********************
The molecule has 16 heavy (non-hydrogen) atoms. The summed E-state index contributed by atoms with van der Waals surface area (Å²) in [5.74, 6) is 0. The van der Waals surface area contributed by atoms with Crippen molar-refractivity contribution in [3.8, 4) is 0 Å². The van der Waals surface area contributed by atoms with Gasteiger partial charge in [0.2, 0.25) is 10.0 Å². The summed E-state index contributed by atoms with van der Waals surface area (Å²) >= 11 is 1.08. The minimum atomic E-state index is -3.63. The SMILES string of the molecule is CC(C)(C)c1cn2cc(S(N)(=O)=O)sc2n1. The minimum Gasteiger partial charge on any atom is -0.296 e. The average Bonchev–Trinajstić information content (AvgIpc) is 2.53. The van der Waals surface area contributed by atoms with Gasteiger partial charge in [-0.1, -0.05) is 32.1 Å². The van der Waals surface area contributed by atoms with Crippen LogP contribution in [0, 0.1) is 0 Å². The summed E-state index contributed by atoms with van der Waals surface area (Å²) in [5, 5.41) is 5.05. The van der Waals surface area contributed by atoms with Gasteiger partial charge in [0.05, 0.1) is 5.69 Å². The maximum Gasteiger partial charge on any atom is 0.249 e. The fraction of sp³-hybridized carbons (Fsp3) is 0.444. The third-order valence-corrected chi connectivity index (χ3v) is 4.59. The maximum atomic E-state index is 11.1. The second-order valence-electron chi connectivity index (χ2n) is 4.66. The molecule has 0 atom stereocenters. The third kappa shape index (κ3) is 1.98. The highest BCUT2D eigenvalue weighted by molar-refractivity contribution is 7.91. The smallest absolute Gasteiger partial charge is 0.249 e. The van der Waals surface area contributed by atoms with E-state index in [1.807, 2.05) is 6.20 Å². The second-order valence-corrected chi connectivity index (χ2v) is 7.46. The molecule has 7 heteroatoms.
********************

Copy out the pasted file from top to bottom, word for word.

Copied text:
The molecule has 16 heavy (non-hydrogen) atoms. The summed E-state index contributed by atoms with van der Waals surface area (Å²) in [5.74, 6) is 0. The van der Waals surface area contributed by atoms with Crippen molar-refractivity contribution in [3.8, 4) is 0 Å². The van der Waals surface area contributed by atoms with Gasteiger partial charge in [0.2, 0.25) is 10.0 Å². The summed E-state index contributed by atoms with van der Waals surface area (Å²) >= 11 is 1.08. The minimum atomic E-state index is -3.63. The SMILES string of the molecule is CC(C)(C)c1cn2cc(S(N)(=O)=O)sc2n1. The minimum Gasteiger partial charge on any atom is -0.296 e. The average Bonchev–Trinajstić information content (AvgIpc) is 2.53. The van der Waals surface area contributed by atoms with Gasteiger partial charge in [-0.1, -0.05) is 32.1 Å². The van der Waals surface area contributed by atoms with Crippen LogP contribution in [0, 0.1) is 0 Å². The summed E-state index contributed by atoms with van der Waals surface area (Å²) in [5, 5.41) is 5.05. The van der Waals surface area contributed by atoms with Gasteiger partial charge in [0.05, 0.1) is 5.69 Å². The maximum Gasteiger partial charge on any atom is 0.249 e. The fraction of sp³-hybridized carbons (Fsp3) is 0.444. The third-order valence-corrected chi connectivity index (χ3v) is 4.59. The maximum atomic E-state index is 11.1. The second-order valence-electron chi connectivity index (χ2n) is 4.66. The molecule has 0 atom stereocenters. The third kappa shape index (κ3) is 1.98. The highest BCUT2D eigenvalue weighted by molar-refractivity contribution is 7.91. The smallest absolute Gasteiger partial charge is 0.249 e. The van der Waals surface area contributed by atoms with E-state index in [1.807, 2.05) is 6.20 Å². The second-order valence-corrected chi connectivity index (χ2v) is 7.46. The molecule has 7 heteroatoms.